China stock market

Tiny gains disappoint mainland investors

Shanghai stocks record small gain on first day of trading in new year, crushing shareholders' hopes and bucking the trend of global bourses

PUBLISHED : Saturday, 05 January, 2013, 12:00am
UPDATED : Saturday, 05 January, 2013, 3:13am

Mainland stocks yesterday failed to chalk up handsome gains on their first trading day of 2013, dampening investors' hopes that shares would follow a rally on overseas bourses which occurred during the three-day break on the local market.

The Shanghai Composite Index inched up 7.86 points, or 0.35 per cent, to 2,276.99 following a 1.6 per cent rise on Monday, the last trading day of 2012.

In contrast, Japan's Nikkei-225 Index yesterday climbed 2.8 per cent for its first trading day of the year, the biggest opening day rise since 2002, buoyed by US lawmakers' decision to put off spending cuts and tax increases.

The weekly gain of nearly 2 per cent on the A-share market also lagged behind the Hang Seng Index which advanced 2.9 per cent this week, the biggest weekly performance in the past six weeks.

"It was a bit disappointing because retail investors were expecting a strong rally on the first trading day of the year, particularly after seeing a bullish run abroad in the previous two days," said West China Securities trader Wei Wei. "It remains too early to become upbeat on this year's outlook."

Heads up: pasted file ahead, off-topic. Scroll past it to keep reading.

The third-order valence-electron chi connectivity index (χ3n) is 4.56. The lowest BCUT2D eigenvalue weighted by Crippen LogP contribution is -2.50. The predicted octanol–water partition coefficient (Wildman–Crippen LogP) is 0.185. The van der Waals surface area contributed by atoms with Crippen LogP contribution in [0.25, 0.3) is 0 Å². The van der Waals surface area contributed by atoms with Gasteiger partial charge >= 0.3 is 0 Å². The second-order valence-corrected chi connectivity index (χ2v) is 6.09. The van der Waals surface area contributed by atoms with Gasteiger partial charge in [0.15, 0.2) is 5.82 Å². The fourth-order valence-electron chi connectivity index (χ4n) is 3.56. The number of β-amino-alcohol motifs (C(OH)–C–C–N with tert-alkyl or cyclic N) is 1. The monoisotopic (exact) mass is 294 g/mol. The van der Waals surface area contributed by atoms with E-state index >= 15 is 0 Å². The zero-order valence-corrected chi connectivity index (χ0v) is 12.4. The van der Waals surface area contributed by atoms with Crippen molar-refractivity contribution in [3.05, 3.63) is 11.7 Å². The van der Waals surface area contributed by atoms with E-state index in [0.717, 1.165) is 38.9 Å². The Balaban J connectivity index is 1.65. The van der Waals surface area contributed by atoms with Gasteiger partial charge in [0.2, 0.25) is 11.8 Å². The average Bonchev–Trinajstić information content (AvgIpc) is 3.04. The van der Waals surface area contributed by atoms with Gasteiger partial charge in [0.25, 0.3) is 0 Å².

Mainland stocks normally rally after a long trading suspension, especially if overseas markets post strong rallies during the trading break, a response that analysts and investors describe as "playing catch up".

January 4 is also viewed by the Chinese as an auspicious day because it is pronounced as "yao fa" in Putonghua, which means it is a day to make a fortune.

Investors took it for granted that A shares would turn bullish amid signs of economic recovery.

The strong showing in Hong Kong and other overseas markets cemented investors' belief that 2013 would be a prosperous year.

"Institutional investors have yet to be convinced of an economic recovery," said a fund manager who asked not to be identified. "A flood of new share offerings in future also weighed on the fund managers."

The regulator has suspended initial public offerings since October to avoid a liquidity drain, but more than 800 firms have still lined up to list on the Shanghai and Shenzhen stock exchanges.

When the new state leaders come to power after the National People's Congress in March, they are likely to introduce a series of economic sweeteners, heightening hopes for powerful gains from equity investments.

Mainland investors are pinning hopes on the Communist Party's newly elected general secretary Xi Jinping and Li Keqiang, who is set to become premier, hoping they will implement business-friendly policies to bolster corporate earnings growth.

Most mainland investors have paper losses following two years of sharp falls on the A-share market between 2010 and 2011.